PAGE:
Review: Ys Book I & II (TG-16)

Ys Book I & II chronicles the first adventures of Adol Christin, a young, red-haired swordsman on a quest to unlock the secrets of an ancient kingdom.

Even the most hardened TG16 fan will admit that the machine wasn’t exactly a massive success when it was released in the States. It struggled against the Genesis and SNES despite having some great games, meaning that sadly many of the best titles to be produced for the PC Engine hardware (the Japanese version of the TG16) never saw the light of day in the US.

Thankfully, some gems did make it through, and Y’s Book 1&2 is one of them. One of the few TG16 RPGs to be localized for the American market (bringing these games to the West was expensive thanks to the reams of dialogue, both written and spoken), Ys regularly wins the ‘best game ever’ award whenever any NEC fan lists their top TG16 games.

Falcom’s Ys series had been very popular in Japan previous to the release of this compilation, but it struggled to attain any degree of recognition in the West (although the Master System installment is well worth checking out). Thanks to the introduction of CD technology (and the fact that it was a ‘pack-in’ title with the shiny new TurboDuo console) this TG16 update of the first two Ys games captured the hearts and minds of American gamers weaned on RPGs such as Zelda and Phantasy Star.

The seemingly limitless storage space of the medium resulted in crystal-clear music, high quality speech and lush anime-style cut scenes. The actual in-game visuals were nothing special, but it was the entire package that counted. Ys was epic from the moment you inserted the CD.

Charting the adventures of flame-hair warrior Adol Christin, the two games included in this package see this brave fellow take on evil forces that threaten the peaceful land of Esteria. To do this he must first locate the six Books of Ys. Once this is done Ys Part 1 comes to a close and the story is continued in the second game, where Adol finds himself transported to the magical floating land of Ys where he discovers even more evil-type monsters to tackle. He ultimately takes on the malevolent (but stupidly named) Dark Fact in order to bring peace to the kingdom.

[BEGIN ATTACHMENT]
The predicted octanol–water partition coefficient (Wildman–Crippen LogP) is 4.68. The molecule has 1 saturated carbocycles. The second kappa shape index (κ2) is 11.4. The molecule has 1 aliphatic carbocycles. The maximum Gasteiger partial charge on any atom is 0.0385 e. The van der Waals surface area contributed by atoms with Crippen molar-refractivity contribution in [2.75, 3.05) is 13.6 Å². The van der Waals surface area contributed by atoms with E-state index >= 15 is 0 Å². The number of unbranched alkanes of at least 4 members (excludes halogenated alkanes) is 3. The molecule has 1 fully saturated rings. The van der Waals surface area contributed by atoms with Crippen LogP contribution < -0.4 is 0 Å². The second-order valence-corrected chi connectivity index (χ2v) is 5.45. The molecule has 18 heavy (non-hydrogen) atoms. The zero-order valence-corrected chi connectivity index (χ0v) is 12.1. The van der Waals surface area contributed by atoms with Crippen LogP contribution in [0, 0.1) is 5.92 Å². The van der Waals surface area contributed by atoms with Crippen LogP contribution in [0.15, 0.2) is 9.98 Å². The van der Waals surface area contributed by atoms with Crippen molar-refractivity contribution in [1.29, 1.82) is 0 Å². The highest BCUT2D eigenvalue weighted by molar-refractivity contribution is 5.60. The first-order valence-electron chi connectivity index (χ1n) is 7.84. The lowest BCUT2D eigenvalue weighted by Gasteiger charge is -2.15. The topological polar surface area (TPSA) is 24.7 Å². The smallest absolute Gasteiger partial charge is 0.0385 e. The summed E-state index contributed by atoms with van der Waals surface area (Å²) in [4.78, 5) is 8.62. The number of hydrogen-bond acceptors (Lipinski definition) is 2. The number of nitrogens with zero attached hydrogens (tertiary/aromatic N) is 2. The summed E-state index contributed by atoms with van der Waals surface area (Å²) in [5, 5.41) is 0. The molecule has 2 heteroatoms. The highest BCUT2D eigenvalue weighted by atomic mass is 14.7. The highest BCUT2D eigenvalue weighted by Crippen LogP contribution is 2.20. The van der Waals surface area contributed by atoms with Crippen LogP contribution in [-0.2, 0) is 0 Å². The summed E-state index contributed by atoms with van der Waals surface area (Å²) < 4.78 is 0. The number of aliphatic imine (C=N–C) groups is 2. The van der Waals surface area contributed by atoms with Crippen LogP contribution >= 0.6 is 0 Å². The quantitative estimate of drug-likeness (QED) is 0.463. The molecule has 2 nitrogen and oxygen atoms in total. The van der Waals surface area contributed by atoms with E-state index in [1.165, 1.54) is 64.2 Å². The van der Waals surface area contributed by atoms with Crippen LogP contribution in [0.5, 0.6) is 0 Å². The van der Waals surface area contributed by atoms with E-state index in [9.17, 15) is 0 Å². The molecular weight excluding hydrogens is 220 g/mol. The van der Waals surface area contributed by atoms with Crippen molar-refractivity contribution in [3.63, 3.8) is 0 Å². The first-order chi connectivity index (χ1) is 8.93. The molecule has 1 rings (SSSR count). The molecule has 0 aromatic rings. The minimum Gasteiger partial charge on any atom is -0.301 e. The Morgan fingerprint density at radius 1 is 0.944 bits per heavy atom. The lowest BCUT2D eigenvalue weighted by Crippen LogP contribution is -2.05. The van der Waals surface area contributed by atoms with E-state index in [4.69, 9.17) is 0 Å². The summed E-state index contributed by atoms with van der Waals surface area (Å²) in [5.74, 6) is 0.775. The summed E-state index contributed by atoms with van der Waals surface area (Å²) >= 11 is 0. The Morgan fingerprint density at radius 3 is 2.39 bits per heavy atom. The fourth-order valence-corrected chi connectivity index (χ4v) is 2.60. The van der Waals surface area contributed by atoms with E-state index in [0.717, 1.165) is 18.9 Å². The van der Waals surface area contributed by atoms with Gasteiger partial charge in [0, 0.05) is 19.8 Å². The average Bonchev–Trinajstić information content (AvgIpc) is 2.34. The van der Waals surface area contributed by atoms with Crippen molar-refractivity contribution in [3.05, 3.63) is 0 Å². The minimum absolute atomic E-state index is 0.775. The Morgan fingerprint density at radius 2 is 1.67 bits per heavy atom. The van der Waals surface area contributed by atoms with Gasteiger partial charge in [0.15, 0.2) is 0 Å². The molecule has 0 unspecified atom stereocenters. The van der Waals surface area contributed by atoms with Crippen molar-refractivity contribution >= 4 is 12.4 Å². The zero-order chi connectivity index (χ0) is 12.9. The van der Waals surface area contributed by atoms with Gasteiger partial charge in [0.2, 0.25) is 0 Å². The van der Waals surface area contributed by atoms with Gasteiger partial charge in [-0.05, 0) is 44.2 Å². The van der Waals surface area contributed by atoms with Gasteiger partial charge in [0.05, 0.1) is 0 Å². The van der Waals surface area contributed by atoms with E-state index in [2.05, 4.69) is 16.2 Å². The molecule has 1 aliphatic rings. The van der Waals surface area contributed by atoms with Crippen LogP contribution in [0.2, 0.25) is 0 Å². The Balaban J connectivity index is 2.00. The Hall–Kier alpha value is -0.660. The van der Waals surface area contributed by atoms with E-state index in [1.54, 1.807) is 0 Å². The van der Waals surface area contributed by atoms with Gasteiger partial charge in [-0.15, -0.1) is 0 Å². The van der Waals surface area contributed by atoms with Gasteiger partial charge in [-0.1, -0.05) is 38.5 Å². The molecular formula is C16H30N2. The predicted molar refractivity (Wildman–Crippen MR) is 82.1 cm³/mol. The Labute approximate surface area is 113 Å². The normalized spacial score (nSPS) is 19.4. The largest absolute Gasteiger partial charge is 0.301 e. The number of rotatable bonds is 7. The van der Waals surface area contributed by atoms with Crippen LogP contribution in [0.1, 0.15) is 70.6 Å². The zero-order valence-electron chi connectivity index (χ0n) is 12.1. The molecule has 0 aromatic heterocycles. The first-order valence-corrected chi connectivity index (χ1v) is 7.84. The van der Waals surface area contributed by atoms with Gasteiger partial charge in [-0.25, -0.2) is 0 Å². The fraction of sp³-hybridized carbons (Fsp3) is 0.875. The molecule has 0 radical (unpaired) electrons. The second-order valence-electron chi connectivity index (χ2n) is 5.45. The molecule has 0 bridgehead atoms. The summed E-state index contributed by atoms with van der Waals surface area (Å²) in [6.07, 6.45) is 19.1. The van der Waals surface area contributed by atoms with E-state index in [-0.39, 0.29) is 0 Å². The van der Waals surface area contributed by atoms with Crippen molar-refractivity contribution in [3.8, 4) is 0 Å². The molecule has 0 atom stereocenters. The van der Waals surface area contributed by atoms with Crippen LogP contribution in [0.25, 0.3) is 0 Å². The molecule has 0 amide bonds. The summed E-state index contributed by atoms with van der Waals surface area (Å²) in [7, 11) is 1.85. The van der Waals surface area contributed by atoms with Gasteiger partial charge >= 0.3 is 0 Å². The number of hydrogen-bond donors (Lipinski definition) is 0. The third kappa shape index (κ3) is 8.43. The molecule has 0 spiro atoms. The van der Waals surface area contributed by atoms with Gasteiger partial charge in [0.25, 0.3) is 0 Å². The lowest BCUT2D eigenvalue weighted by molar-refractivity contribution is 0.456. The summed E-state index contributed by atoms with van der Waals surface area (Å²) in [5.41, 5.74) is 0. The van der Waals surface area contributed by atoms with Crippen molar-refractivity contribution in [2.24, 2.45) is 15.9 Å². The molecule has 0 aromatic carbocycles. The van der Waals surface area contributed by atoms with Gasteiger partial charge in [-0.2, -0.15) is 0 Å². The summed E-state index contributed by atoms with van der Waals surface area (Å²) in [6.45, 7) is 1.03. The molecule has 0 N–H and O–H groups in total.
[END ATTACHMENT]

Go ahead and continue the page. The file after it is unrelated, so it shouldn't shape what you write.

In terms of gameplay, Ys is actually not that advanced. Combat is simply a case of walking into enemies (there’s no button pressing required) so while it’s technically an ‘action RPG’ due to the lack of turn-based battles, it doesn’t quite have the same degree of control as something like Zelda or Story of Thor. When attacking an enemy, damage is calculated on how powerful your character is and the resilience of the foe. Attacking an enemy straight on will result in Adol taking the most punishment, but approaching from various angles lessens the damage. While it’s certainly not the most advanced system you’ll find in an RPG from this era (and it’s sadly one of the reasons that many people dismiss the Ys games), it does possess some tactical depth. The second game introduces magical attacks that further boost the offensive options available to the player.

Conclusion

Ys is a difficult game to rate, because when it’s judged in parts – such as graphics, combat, depth and so on – it’s comfortably bettered by practically every RPG released since. However, when everything is pulled together Ys becomes an epic proposition that will have a profound impact on anyone who gives it the time of day. Everything clicks together perfectly and it’s a testament to quality of the game that it remains appealing even today.

TG16 fanatics will know this all too well, of course. It’s heartening to think that the Virtual Console is giving this wonderful piece of software a new lease of life. Download this now, I beseech you!

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